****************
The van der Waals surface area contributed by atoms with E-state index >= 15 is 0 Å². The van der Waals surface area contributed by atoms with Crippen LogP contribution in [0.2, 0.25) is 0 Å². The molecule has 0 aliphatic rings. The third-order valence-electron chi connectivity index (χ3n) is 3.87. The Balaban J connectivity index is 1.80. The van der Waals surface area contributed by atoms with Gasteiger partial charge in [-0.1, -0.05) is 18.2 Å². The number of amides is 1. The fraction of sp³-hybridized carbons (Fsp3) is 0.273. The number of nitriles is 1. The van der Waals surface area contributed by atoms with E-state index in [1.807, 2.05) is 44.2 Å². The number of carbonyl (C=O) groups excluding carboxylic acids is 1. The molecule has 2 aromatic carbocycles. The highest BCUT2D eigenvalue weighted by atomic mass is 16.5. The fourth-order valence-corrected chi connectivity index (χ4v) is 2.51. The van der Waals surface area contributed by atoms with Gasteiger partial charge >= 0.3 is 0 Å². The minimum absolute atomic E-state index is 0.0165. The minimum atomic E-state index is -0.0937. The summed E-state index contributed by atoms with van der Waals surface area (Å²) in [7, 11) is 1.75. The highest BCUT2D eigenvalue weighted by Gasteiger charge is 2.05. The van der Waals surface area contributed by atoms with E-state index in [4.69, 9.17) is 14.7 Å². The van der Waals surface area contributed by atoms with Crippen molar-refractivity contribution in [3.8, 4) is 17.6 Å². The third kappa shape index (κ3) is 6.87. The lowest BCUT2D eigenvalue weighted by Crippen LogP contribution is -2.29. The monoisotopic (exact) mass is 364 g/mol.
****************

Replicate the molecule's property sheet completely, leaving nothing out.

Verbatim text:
The van der Waals surface area contributed by atoms with E-state index >= 15 is 0 Å². The van der Waals surface area contributed by atoms with Crippen LogP contribution in [0.2, 0.25) is 0 Å². The molecule has 0 aliphatic rings. The third-order valence-electron chi connectivity index (χ3n) is 3.87. The Balaban J connectivity index is 1.80. The van der Waals surface area contributed by atoms with Gasteiger partial charge in [-0.1, -0.05) is 18.2 Å². The number of amides is 1. The fraction of sp³-hybridized carbons (Fsp3) is 0.273. The number of nitriles is 1. The van der Waals surface area contributed by atoms with E-state index in [1.807, 2.05) is 44.2 Å². The number of carbonyl (C=O) groups excluding carboxylic acids is 1. The molecule has 2 aromatic carbocycles. The highest BCUT2D eigenvalue weighted by atomic mass is 16.5. The fourth-order valence-corrected chi connectivity index (χ4v) is 2.51. The van der Waals surface area contributed by atoms with Gasteiger partial charge >= 0.3 is 0 Å². The minimum absolute atomic E-state index is 0.0165. The minimum atomic E-state index is -0.0937. The summed E-state index contributed by atoms with van der Waals surface area (Å²) in [7, 11) is 1.75. The highest BCUT2D eigenvalue weighted by Gasteiger charge is 2.05. The van der Waals surface area contributed by atoms with E-state index in [4.69, 9.17) is 14.7 Å². The van der Waals surface area contributed by atoms with Crippen molar-refractivity contribution in [3.8, 4) is 17.6 Å². The third kappa shape index (κ3) is 6.87. The lowest BCUT2D eigenvalue weighted by Crippen LogP contribution is -2.29. The monoisotopic (exact) mass is 364 g/mol.